Yes, Hill Country is a restaurant, but no hostess will seat you and no server will come by to take your order. Instead, arriving patrons are given a meal ticket, which they carry into a Texas-style market. At one counter, they order meats by weight, watching as pitmasters pull their selection from smoking pits fueled with Texas post oak and the menus of lesser barbecue restaurants. The menu includes the signature moist brisket—juicy, fatty morsels that New York Times’ reporter Pete Wells is said to order a pound of every time because it shows “Hill Country’s rotisserie barbecue pits at their finest.” Whatever meat guests choose, it’s carved onto sturdy sheets of butcher paper they carry with them as they stop at additional counters to collect sides and desserts.
Though all meat is served with white bread or crackers, a lineup of sides includes corn pudding, Longhorn cheddar mac ‘n’ cheese, and sweet potato bourbon mash. The dessert case displays temptations such as banana pudding, which Wells gushed is “built upon a custard so thick with eggs and cream it brings Paris to mind.” Guests can return to the counters as many times as they like; each item ordered is noted on their ticket, which they turn in to the cashier at the end of the meal. The menu has some devoted culinary fans—renowned food critic Frank Bruni named Hill Country one of his five favorite restaurants, for instance—but the eatery attracts a musically inclined audience as well. Downstairs in the Boot Bar, a state-of-the-art stage hosts nationally touring blues, alt-country, and honky-tonk acts that have included Dale Wilson and Roseanne Cash. The shows take place Tuesday–Saturday nights, and are often free of charge.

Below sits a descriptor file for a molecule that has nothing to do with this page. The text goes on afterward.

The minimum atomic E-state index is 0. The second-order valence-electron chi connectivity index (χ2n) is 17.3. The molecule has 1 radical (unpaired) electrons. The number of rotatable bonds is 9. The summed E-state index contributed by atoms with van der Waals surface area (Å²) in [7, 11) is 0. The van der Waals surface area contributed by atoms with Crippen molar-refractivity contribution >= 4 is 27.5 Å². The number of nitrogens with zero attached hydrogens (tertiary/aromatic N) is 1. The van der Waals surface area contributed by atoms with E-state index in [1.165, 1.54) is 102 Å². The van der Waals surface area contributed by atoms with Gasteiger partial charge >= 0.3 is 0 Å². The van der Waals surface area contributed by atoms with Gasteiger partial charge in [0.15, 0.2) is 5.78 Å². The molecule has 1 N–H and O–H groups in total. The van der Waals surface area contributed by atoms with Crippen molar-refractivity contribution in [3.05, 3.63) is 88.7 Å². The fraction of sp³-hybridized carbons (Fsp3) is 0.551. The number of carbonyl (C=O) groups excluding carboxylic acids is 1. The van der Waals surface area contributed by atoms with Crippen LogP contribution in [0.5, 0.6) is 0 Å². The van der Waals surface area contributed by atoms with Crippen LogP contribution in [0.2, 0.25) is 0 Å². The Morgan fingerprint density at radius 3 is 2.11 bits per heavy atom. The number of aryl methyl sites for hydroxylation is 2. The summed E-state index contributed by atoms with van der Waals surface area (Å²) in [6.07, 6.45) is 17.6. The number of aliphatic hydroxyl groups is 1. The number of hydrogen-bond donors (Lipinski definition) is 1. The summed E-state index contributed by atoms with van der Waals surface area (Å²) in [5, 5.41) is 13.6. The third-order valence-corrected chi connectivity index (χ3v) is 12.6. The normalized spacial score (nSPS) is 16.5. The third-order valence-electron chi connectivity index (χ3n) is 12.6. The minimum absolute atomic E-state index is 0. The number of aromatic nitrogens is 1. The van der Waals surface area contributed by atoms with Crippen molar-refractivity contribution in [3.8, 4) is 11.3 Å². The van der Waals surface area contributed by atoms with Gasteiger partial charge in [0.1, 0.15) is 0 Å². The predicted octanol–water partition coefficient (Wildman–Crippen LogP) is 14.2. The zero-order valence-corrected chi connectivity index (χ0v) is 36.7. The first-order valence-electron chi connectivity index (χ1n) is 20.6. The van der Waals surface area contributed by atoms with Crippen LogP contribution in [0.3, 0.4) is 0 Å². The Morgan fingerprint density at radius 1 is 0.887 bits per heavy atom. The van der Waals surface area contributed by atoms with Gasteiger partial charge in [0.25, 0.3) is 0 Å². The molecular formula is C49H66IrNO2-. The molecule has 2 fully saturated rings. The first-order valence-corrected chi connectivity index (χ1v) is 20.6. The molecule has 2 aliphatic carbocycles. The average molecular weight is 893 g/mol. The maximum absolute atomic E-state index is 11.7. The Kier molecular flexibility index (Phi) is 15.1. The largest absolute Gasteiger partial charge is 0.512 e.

It starts with a buzz. When patrons approach Raines Law Room, they’re not met by a surly doorman, just a silver doorbell. After gaining entry, guests might feel as though they’ve entered another era. In true speakeasy fashion, the windowless space is filled with plush Chesterfield sofas, the only light coming from the candles and wood-burning fireplace reflecting off the tin ceiling. In the lounge, tufted sofas and chairs recall an upscale living room. In the parlor, privacy curtains shroud four seating areas equipped with wall buzzers that can summon a server. The no-standing-around policy means parties must check in for a seat; if there aren’t any available, guests can leave their cell number and come back when they receive a call that a table is ready or a new brood of chairs finally hatched. Once seated, guests rifle through the drink list, which is divided into categories such as Bright & Crisp and With a Bitter Edge. Meaghan Dorman and her team of expert mixologists carefully blend drinks such as the South Side Rickey, a concoction of gin, lime juice, simple syrup, and club soda infused with mint plucked from the onsite garden. Raines ranked as a top 10 finalist for World’s Best Cocktail Menu at the 2012 Spirited Awards, so most patrons will probably be tempted to sample more than one spirit, meaning their visit will end as it began—with a buzz.